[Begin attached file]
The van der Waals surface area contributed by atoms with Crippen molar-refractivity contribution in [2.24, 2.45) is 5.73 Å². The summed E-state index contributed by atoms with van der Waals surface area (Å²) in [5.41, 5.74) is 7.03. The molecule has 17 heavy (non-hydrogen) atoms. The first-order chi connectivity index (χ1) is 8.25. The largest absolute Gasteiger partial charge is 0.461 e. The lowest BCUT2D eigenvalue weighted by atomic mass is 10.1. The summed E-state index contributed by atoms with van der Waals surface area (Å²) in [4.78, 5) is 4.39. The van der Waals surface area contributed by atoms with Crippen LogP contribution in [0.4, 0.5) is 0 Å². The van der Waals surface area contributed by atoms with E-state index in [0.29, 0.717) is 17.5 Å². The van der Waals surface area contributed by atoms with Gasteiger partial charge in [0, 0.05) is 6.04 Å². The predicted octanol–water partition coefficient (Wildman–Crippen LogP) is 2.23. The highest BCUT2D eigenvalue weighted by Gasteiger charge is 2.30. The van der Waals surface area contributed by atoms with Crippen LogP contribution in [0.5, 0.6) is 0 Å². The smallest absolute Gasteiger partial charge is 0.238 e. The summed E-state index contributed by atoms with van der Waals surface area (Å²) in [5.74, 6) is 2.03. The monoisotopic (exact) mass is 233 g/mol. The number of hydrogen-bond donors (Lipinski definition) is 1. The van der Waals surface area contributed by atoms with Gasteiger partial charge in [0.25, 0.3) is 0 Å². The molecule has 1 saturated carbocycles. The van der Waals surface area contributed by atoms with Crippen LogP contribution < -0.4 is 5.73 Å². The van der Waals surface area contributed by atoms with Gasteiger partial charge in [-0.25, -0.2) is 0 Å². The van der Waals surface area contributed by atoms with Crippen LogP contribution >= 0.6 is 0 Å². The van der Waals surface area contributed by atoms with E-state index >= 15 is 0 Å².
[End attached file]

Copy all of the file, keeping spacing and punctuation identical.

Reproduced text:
The van der Waals surface area contributed by atoms with Crippen molar-refractivity contribution in [2.24, 2.45) is 5.73 Å². The summed E-state index contributed by atoms with van der Waals surface area (Å²) in [5.41, 5.74) is 7.03. The molecule has 17 heavy (non-hydrogen) atoms. The first-order chi connectivity index (χ1) is 8.25. The largest absolute Gasteiger partial charge is 0.461 e. The lowest BCUT2D eigenvalue weighted by atomic mass is 10.1. The summed E-state index contributed by atoms with van der Waals surface area (Å²) in [4.78, 5) is 4.39. The van der Waals surface area contributed by atoms with Crippen LogP contribution in [0.4, 0.5) is 0 Å². The van der Waals surface area contributed by atoms with E-state index in [0.29, 0.717) is 17.5 Å². The van der Waals surface area contributed by atoms with Gasteiger partial charge in [0, 0.05) is 6.04 Å². The predicted octanol–water partition coefficient (Wildman–Crippen LogP) is 2.23. The highest BCUT2D eigenvalue weighted by Gasteiger charge is 2.30. The van der Waals surface area contributed by atoms with Crippen LogP contribution in [0.5, 0.6) is 0 Å². The smallest absolute Gasteiger partial charge is 0.238 e. The summed E-state index contributed by atoms with van der Waals surface area (Å²) in [5.74, 6) is 2.03. The monoisotopic (exact) mass is 233 g/mol. The number of hydrogen-bond donors (Lipinski definition) is 1. The van der Waals surface area contributed by atoms with Gasteiger partial charge in [0.25, 0.3) is 0 Å². The molecule has 1 saturated carbocycles. The van der Waals surface area contributed by atoms with Crippen LogP contribution < -0.4 is 5.73 Å². The van der Waals surface area contributed by atoms with Gasteiger partial charge in [-0.25, -0.2) is 0 Å². The van der Waals surface area contributed by atoms with Crippen LogP contribution >= 0.6 is 0 Å². The van der Waals surface area contributed by atoms with E-state index >= 15 is 0 Å².